Posted on

Now this is Baitswimming

Caught just outside the Umzimkulu River mouth by Marc Lange 37kg king mackerel

Now this is Baitswimming

An Introduction to Baitswimming: legendary lure designer Brian Davey came up with the baitswimming concept, way back in the mid-eighties.

Brian developed a complex and thorough thesis (inches thick) written on the hydrodynamic principles that allow big fish to swim with such speed and power. Relating the fish’s body to a wing foil that generates highly efficient thrust with each slight, or massive movement. And so the bigger the fish, the faster it can go!

And with this, Brian suggested that by instigating movement in the “baitswimmer” head, the swimming motion will transfer via the swinging hook or pin, and impart to the bait. Brian was awarded patents worldwide for the design and he also trademarked the brand Mydo.

“Bait swimming is the art of imparting realistic action to your bait – with a bait swimmer head.”

Mydo Designer – Sean Lange

The lures were originally made of a lead composite alloy and were very difficult to make as well as being rather damaging to the environment.

Composite construction

And so as of the past few seasons we have changed to a composite epoxy/resin combination. And a number of other lighert and weighted materials that we hope are also a lot more lightweight on the environment. We will be using recycled plastic in the manufacture of our lures in the very near future too.

The new designs certainly do add a new dynamic to the baitswimmer as the hook which used to be incumbent on the lure before – is now free to impart that swimming motion just like it should.

The heads are through rigged they connect the head to the first single hook the main single hook on the trace that goes back up through the head and gets tied with the uni-knot (for infinite adjustment) and that creates the pin-like effect with which the action of the head is imparted to the bait.

Having this joint slightly loose and articulated really adds to the motion and the lure swims better and better as you fine-tune the setup.

So this is bait swimming. Choosing the right weighted baitswimmer head for your bait. And getting the perfect swimming action by adjusting speed and retrieve.

Right bait

Baitswimmers were originally developed to swim a badly behaved shad or pesky spinning sardine. Well, man do they work! Shad are notoriously bad swimmers once dead. But the Mydo #3 weighing in at an ounce and a half, will have that shad swimming straight and true.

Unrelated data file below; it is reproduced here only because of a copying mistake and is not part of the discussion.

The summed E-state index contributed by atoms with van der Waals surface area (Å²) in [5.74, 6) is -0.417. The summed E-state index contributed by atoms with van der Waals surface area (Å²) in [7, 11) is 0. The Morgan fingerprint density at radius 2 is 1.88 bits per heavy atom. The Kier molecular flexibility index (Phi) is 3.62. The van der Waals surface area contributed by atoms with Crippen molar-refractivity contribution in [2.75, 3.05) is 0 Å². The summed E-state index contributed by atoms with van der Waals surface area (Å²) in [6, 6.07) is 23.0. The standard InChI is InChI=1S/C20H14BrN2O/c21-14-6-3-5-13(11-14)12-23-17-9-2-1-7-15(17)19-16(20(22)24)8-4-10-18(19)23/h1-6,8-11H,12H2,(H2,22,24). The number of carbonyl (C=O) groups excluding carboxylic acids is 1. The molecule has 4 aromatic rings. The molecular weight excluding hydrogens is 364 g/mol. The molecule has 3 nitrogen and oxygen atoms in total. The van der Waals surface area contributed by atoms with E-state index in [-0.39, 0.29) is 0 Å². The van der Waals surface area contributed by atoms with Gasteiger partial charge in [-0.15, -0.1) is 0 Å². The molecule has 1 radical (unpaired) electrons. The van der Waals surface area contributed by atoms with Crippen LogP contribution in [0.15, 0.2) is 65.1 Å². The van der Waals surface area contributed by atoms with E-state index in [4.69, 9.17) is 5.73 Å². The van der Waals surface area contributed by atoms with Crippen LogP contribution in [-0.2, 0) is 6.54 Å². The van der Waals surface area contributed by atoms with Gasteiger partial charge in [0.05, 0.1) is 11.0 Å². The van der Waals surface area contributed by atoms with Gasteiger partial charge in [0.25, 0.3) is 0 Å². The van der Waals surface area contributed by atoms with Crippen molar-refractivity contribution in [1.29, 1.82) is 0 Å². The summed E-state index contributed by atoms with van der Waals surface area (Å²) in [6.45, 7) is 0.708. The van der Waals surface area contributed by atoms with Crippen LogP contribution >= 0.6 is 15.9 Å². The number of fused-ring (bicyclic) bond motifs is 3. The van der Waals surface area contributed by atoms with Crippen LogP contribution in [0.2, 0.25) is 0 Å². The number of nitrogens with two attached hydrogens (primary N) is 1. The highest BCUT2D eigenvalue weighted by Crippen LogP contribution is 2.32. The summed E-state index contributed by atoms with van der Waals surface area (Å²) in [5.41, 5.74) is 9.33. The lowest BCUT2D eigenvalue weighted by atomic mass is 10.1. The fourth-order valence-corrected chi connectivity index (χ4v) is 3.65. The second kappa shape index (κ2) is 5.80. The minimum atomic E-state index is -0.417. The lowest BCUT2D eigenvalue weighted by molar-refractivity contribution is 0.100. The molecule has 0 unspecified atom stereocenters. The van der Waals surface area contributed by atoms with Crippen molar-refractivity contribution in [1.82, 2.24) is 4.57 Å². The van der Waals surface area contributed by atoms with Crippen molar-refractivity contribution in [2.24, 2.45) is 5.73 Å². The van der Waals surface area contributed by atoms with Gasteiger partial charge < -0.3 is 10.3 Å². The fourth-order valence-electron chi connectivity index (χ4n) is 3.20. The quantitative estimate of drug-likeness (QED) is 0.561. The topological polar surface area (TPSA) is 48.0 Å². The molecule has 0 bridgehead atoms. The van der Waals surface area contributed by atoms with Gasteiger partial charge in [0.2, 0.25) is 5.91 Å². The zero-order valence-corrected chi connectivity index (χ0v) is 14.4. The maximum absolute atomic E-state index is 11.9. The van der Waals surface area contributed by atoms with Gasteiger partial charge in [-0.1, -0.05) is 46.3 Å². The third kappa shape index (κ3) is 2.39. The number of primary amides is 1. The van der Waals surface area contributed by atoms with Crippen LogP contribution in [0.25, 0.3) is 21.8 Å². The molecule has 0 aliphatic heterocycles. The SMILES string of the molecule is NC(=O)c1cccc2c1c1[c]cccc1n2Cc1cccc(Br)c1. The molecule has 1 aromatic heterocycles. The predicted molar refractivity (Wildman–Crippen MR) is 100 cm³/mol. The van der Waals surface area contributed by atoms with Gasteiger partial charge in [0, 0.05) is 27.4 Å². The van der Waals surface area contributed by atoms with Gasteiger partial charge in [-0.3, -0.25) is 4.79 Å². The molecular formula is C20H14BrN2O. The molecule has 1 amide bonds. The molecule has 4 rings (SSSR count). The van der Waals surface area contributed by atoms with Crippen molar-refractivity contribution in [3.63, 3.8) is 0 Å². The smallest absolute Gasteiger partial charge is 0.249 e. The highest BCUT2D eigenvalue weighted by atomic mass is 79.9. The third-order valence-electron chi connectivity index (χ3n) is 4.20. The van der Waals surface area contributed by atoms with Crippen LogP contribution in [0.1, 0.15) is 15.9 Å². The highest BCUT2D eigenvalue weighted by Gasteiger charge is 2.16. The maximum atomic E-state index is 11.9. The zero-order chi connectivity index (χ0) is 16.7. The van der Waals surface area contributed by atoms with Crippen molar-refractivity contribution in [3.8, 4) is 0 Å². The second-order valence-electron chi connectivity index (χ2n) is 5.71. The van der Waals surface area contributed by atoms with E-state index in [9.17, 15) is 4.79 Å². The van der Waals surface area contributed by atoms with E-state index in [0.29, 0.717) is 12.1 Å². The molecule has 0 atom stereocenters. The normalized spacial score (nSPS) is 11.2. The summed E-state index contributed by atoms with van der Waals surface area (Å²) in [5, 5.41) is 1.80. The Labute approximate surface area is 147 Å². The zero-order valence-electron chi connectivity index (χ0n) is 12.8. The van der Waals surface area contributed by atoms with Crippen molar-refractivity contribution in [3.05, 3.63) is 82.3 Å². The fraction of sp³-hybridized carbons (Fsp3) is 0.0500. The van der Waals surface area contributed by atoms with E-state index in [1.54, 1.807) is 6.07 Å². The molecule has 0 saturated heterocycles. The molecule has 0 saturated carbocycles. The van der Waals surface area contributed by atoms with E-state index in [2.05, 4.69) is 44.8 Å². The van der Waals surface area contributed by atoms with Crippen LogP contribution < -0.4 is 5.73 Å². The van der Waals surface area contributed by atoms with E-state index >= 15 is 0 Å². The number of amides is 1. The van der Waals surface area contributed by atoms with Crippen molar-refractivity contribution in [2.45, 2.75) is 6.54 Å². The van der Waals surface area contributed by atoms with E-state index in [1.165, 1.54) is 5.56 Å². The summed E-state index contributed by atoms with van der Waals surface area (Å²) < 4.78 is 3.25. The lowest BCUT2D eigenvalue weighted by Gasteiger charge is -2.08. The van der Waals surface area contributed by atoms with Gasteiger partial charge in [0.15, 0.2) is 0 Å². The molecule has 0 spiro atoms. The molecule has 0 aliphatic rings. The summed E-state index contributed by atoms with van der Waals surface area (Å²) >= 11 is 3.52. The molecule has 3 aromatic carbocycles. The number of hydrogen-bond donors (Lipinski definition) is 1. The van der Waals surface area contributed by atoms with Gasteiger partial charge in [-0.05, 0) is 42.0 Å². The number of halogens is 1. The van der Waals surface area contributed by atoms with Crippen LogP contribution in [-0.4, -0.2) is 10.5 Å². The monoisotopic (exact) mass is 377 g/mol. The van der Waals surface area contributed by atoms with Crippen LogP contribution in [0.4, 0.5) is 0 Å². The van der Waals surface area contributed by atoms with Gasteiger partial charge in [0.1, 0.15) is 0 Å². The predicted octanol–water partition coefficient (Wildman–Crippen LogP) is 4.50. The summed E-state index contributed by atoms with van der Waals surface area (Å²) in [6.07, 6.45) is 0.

MYDO #3 Couta Trace Silver Bullet
MYDO #3 Couta Trace Silver Bullet with a shad / bluefish /tailor rigged and ready.

By fishing a plastic bait on a single hook rigged Mydo, you enter the realm of drop-shotting. However, now you can choose the exact hook that you will be needing for the fish you are targeting.

Choosing a longer shank hook can get that hook right back in the bait for you…

Where the fish bite!

Right weight

Mydos Baitswimmers come in many shapes and sizes. You can choose more weight in the same form-factor and size as you specifically need it. Bearing in mind that the less weight you deploy, the better action you will get from your bait. Getting the balance right is easy with baitswimmer sizes ranging from a quarter and ounce right up to 5 ounces.

Right speed

Mydo Baitswimmers operate at all speeds. But generally, the faster you go, the more you get from the rig. A good solid bait like a halfbeak will swim perfectly at marlin speed all day until it gets eaten.

Throwing an erratic, slower action at the lure, when rigged for dropshot, produces wild results. Veering left and right, up and down – but never spinning.


Choosing where to pull the baitswimmer related to the position of the knot or choice of hole.

For high speeds, use the very front hole, down on the keel. You would also be using a slightly heavier weight for baitswimmer size, for going really fast.

Move to the front top hole for slower speeds or for more action.

Slide the uni-knot backward to increase to a really radical angle of attack.

But beware.

For this is how you can end up spinning your bait. Too much speed, not enough weight, and too much angle of attack.